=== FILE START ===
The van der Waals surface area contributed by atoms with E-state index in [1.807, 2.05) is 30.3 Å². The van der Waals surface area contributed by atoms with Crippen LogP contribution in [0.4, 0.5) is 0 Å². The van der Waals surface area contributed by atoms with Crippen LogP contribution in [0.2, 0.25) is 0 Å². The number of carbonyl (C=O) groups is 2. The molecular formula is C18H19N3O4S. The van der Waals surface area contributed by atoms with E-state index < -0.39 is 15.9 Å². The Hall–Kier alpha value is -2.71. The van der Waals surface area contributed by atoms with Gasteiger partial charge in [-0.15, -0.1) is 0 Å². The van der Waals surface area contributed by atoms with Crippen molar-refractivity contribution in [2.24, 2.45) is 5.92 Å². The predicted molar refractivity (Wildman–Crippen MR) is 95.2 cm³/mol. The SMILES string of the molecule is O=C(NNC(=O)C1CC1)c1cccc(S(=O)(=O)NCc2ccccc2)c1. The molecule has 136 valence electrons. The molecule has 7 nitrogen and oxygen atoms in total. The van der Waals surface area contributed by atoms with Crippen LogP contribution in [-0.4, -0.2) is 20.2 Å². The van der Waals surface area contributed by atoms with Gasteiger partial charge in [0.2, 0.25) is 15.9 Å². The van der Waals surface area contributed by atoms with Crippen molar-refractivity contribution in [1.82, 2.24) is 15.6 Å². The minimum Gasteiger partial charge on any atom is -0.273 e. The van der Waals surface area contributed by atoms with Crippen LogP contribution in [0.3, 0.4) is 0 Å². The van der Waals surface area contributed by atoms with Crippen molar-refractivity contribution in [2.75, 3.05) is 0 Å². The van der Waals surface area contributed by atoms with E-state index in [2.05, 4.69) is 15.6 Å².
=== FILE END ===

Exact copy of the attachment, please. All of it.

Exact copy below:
The van der Waals surface area contributed by atoms with E-state index in [1.807, 2.05) is 30.3 Å². The van der Waals surface area contributed by atoms with Crippen LogP contribution in [0.4, 0.5) is 0 Å². The van der Waals surface area contributed by atoms with Crippen LogP contribution in [0.2, 0.25) is 0 Å². The number of carbonyl (C=O) groups is 2. The molecular formula is C18H19N3O4S. The van der Waals surface area contributed by atoms with E-state index < -0.39 is 15.9 Å². The Hall–Kier alpha value is -2.71. The van der Waals surface area contributed by atoms with Gasteiger partial charge in [-0.15, -0.1) is 0 Å². The van der Waals surface area contributed by atoms with Crippen molar-refractivity contribution in [2.24, 2.45) is 5.92 Å². The predicted molar refractivity (Wildman–Crippen MR) is 95.2 cm³/mol. The SMILES string of the molecule is O=C(NNC(=O)C1CC1)c1cccc(S(=O)(=O)NCc2ccccc2)c1. The molecule has 136 valence electrons. The molecule has 7 nitrogen and oxygen atoms in total. The van der Waals surface area contributed by atoms with Crippen LogP contribution in [-0.4, -0.2) is 20.2 Å². The van der Waals surface area contributed by atoms with Gasteiger partial charge in [0.2, 0.25) is 15.9 Å². The van der Waals surface area contributed by atoms with Crippen molar-refractivity contribution in [1.82, 2.24) is 15.6 Å². The minimum Gasteiger partial charge on any atom is -0.273 e. The van der Waals surface area contributed by atoms with Crippen LogP contribution in [0.3, 0.4) is 0 Å². The van der Waals surface area contributed by atoms with Crippen molar-refractivity contribution in [2.75, 3.05) is 0 Å². The van der Waals surface area contributed by atoms with E-state index in [2.05, 4.69) is 15.6 Å².